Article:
“Don’t you have to be dead to be an angel?” I said.
“Now, Addie,” she scolded. “Do I look dead to you?”
I looked at Christina to see if she was catching this, but Christina was over by the exit, putting a new bag in the trash can.
Mayzie took my lack of response as permission to continue. “It’s a program called Angels Among Us,” she said. “I don’t have to get a degree or anything.”
“There’s not really a program called that,” I said.
“Oh, yes, yes. It’s offered at Gracetown’s Center for the Heavenly Arts.”
“Gracetown doesn’t have a Center for the Heavenly Arts,” I said.
“I sometimes get lonely,” she confided. “Not that the Silver Sneakers aren’t wonderful. But sometimes they’re a bit”—she dropped her voice to a whisper—“well, boring.”
“Ohhh,” I whispered back.
“I thought becoming an angel might be a nice way to connect with others,” she said. “Anyway, to get my wings, I just have to spread the magic of Christmas.”
I snorted. “Well, I don’t believe in the magic of Christ-mas.”
“Sure you do, or I wouldn’t be here.”
I drew back, feeling somehow as if I’d been tricked. Because how was I supposed to respond to that? I shook myself and tried another tactic. “But . . . Christmas is over.”
“Oh, no, Christmas is never over, unless you want it to be.” She leaned on the counter and propped her chin on her palm. “Christmas is a state of mind.”
Her gaze dropped below the level of the counter. “Goodness gracious,” she said.
I looked down. “What?”
The top corner of the folded-up sticky note was sticking out of my jeans pocket, and Mayzie reached across the counter and plucked it free. The gesture was so unexpected, I just stood there and let her.
“‘Do not forget the pig,’” Mayzie said after unfolding the note. She tilted her head and peered at me like a little bird.
“Oh crud,” I said.
“What pig are you not supposed to forget?”
“Uh”—my mind was jittery—“it’s for my friend, Tegan. What drink can I get started for you?” My fingers itched to untie my apron strings so I could go on break.
“Hmm,” Mayzie said. She tapped her chin.
I tapped my foot.
“You know,” she said, “sometimes when we forget to do things for others, like this Tegan, it’s because we’re too wrapped up in our own problems.”
“Yes,” I said vigorously, hoping to dissuade further discussion. “You want your usual almond mocha?”
“When actually, what we need to forget is ourselves.”
“Yes again. I hear ya. Single shot?”
She smiled as if I amused her. “Single shot, yes, but let’s mix it up this time. Change is healthy, right?”
“If you say so. So what’ll it be?”
“A toffee nut mocha, please, in a to-go cup. I think I’ll take in some air before Tanner comes back for us.”
I relayed Mayzie’s order to Christina, who had slipped back behind the counter. She whipped it up and slid it over.
“Keep what I said in mind,” Mayzie said.
“I’m pretty sure I will,” I said.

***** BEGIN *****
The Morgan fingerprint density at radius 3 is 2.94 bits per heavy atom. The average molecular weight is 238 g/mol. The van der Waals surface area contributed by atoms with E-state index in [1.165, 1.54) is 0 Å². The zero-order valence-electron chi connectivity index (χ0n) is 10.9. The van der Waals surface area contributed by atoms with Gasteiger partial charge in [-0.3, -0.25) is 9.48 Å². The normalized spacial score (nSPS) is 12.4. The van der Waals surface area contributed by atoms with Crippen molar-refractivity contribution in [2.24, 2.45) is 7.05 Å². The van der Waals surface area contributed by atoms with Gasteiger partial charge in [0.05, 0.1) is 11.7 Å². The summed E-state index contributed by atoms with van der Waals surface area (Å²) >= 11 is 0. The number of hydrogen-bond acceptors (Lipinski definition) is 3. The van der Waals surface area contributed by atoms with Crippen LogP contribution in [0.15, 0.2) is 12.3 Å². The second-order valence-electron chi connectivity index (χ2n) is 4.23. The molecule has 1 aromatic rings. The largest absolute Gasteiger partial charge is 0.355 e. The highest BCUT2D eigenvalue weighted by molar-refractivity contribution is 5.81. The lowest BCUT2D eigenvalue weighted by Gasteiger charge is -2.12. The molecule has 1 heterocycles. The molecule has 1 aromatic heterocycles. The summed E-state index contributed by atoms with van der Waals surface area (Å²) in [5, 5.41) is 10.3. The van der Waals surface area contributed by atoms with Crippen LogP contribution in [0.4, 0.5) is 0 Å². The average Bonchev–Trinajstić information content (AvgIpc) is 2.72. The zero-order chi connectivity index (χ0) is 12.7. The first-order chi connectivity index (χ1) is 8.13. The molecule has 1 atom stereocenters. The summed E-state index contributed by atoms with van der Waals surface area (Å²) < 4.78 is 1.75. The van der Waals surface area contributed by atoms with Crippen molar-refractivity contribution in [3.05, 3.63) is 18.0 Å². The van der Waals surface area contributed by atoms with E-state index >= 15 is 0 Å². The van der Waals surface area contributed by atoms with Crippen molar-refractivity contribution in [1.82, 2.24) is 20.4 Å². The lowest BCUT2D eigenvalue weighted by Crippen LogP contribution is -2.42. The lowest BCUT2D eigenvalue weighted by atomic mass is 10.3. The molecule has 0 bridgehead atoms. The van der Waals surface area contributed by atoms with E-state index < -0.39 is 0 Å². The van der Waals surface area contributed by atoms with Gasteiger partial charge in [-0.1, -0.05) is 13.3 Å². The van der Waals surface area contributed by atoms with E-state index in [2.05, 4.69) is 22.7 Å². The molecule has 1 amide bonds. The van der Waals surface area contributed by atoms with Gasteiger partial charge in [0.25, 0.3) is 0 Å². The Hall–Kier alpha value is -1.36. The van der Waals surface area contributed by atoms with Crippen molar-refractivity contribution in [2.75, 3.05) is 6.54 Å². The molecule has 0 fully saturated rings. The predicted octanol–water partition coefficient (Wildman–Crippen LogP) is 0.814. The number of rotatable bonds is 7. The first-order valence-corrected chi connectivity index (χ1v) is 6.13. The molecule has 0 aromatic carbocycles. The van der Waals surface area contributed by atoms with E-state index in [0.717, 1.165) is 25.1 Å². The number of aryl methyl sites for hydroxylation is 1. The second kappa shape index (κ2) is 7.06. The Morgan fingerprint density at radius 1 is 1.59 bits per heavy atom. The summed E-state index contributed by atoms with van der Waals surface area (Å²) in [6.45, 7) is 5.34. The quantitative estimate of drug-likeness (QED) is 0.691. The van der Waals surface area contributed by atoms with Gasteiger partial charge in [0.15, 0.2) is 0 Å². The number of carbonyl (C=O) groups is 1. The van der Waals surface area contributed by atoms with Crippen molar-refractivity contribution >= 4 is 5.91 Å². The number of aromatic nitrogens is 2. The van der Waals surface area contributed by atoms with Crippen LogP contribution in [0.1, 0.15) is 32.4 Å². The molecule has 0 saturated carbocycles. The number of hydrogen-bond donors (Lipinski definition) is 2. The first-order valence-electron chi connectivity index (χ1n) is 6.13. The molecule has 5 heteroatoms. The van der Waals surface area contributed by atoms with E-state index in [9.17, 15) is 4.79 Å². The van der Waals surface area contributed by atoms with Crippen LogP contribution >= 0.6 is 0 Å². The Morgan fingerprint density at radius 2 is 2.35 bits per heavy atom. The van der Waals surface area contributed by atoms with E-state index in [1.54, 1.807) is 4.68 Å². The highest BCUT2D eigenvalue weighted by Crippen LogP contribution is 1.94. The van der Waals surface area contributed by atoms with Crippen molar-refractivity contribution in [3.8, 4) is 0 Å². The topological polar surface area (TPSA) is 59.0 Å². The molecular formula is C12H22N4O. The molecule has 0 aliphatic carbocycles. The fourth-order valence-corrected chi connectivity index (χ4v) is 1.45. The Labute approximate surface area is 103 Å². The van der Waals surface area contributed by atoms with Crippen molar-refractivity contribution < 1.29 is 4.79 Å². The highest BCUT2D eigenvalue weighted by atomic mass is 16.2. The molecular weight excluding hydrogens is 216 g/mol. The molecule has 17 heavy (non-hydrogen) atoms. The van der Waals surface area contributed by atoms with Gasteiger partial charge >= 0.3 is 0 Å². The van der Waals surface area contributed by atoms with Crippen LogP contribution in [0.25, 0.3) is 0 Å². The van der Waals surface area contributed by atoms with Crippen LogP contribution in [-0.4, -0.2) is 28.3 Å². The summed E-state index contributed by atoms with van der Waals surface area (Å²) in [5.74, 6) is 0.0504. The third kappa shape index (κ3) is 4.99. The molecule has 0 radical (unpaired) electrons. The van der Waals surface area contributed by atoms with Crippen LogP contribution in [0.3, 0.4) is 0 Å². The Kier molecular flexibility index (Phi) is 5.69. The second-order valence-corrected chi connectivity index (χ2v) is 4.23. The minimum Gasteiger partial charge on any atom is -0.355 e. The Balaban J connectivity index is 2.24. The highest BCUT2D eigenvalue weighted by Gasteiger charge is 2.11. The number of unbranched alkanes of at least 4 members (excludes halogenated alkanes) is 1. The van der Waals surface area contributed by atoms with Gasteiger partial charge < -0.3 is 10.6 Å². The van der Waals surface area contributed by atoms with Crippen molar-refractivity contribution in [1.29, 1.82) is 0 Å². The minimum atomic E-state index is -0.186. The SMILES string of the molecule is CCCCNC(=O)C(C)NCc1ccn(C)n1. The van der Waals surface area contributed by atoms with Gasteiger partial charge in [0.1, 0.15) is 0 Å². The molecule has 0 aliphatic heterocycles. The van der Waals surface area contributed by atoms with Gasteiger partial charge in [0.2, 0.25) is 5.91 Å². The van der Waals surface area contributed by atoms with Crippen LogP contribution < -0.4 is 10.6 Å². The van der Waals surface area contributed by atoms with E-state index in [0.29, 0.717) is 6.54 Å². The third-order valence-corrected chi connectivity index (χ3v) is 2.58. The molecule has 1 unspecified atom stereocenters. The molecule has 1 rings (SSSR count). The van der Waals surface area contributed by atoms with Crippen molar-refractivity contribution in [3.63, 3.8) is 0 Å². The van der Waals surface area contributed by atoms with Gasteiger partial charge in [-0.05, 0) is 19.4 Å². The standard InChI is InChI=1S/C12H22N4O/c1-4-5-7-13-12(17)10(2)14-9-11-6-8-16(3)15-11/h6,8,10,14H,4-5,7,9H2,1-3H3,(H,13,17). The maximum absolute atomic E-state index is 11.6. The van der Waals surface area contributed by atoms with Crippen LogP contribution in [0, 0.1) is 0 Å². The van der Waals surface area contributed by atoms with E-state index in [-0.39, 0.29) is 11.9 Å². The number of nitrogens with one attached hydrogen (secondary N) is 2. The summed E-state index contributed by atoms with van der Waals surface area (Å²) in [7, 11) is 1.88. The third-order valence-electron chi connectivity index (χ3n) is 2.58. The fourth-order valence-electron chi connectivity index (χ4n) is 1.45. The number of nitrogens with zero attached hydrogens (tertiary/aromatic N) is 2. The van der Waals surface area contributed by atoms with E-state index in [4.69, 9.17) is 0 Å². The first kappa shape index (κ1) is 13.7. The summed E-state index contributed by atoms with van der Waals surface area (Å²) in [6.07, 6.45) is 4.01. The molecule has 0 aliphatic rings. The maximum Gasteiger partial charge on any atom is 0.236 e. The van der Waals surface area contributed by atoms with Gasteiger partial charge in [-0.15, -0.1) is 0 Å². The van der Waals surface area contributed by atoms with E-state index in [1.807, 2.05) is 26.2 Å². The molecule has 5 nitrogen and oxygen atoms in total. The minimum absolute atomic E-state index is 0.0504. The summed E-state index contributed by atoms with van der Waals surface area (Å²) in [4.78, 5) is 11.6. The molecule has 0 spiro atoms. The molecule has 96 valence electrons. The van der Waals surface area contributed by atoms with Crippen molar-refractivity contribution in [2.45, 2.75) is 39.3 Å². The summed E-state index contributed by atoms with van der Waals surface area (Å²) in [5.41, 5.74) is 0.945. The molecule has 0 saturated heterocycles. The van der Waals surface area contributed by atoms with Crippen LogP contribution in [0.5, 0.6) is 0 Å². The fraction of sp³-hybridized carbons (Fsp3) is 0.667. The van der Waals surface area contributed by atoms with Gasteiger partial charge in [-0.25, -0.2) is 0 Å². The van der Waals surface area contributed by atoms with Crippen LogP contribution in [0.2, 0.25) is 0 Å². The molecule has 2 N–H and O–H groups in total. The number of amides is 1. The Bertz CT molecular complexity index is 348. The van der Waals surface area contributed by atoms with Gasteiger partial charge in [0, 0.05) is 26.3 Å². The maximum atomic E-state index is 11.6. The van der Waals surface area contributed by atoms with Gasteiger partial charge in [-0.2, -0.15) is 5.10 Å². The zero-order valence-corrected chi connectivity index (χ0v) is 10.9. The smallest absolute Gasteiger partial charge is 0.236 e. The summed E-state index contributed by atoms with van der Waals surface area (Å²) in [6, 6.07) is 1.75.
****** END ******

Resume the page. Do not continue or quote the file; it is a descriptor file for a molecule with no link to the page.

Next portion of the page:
She giggled merrily, as if we were in cahoots. “Bye, now,” she called. “See you soon!”
As soon as she was gone, I tore off my apron.
“I’m going on break,” I told Christina.
She handed me the steamer. “Rinse this out for me, and you’re officially free to go.”
I set the steamer in the sink and twisted the faucet. As I waited impatiently for it to fill, I turned and leaned against the sink’s edge. I drummed my fingers against its metal rim.
“Mayzie says I need to forget myself,” I said. “What do you think that means?”
“Don’t ask me,” Christina said. Her back was to me as she blew out the steam wand, and I watched the puff of steam rise above her shoulders.
“And my friend Dorrie—you know Dorrie—she kind of said the same thing,” I mused. “She said I always have to make things be about me.”
“Well, I won’t argue with you there.”
“Ha ha,” I said. I grew uncertain. “You’re kidding, right?”
Christina looked over her shoulder and grinned. Her eyes widened in dismay, and she gestured furiously. “Addie, the . . . the . . . ”
I twisted around to see a sheet of water spill over the edge of the sink. I jumped back, yelping, “Ahhh!”
“Turn it off!” Christina said.
I fumbled with the faucet, but water continued to pour into and over the sink.
“It’s not working!”
She pushed me aside. “Get a rag!”
I dashed to the back room, grabbed a rag, and dashed back. Christina was still twisting the faucet, and water was still pouring onto the floor.
“See?” I said.
I wormed in and pressed the rag to the sink’s edge. A second later it was soaked, and I had a flashback to the time I was four and couldn’t turn the bathtub off.
“Crap, crap, crap,” Christina said. She gave up on turning the water off and applied pressure to the spurting faucet. It squirted past her fingers in an umbrella-shaped arch. “I have no idea what to do!”
“Oh, God. Okay, um”—I scanned the store—“John!”
All three Johns looked up from their corner table. They saw what was happening and hurried over.
“Can we come behind the counter?” John Number Two asked, because Christina was hard-core about customers not coming behind the counter. Starbucks policy.
“Of course!” Christina cried. She blinked as the water sprayed her shirt and face.
The Johns took charge. Johns One and Two came to the sink, while John Number Three loped toward the back room.
“Move aside, ladies,” John Number One said.
We did. Christina’s apron was soaked, as was her shirt. And her face. And her hair.
I pulled a stack of napkins from the dispenser. “Here.”
She took them wordlessly.
“Um . . . are you mad?”
She didn’t respond.
John Number One hunkered down by the wall and did studly things with the pipes. His Tar Heels cap bobbed as he moved.
“I didn’t do anything, I swear,” I said.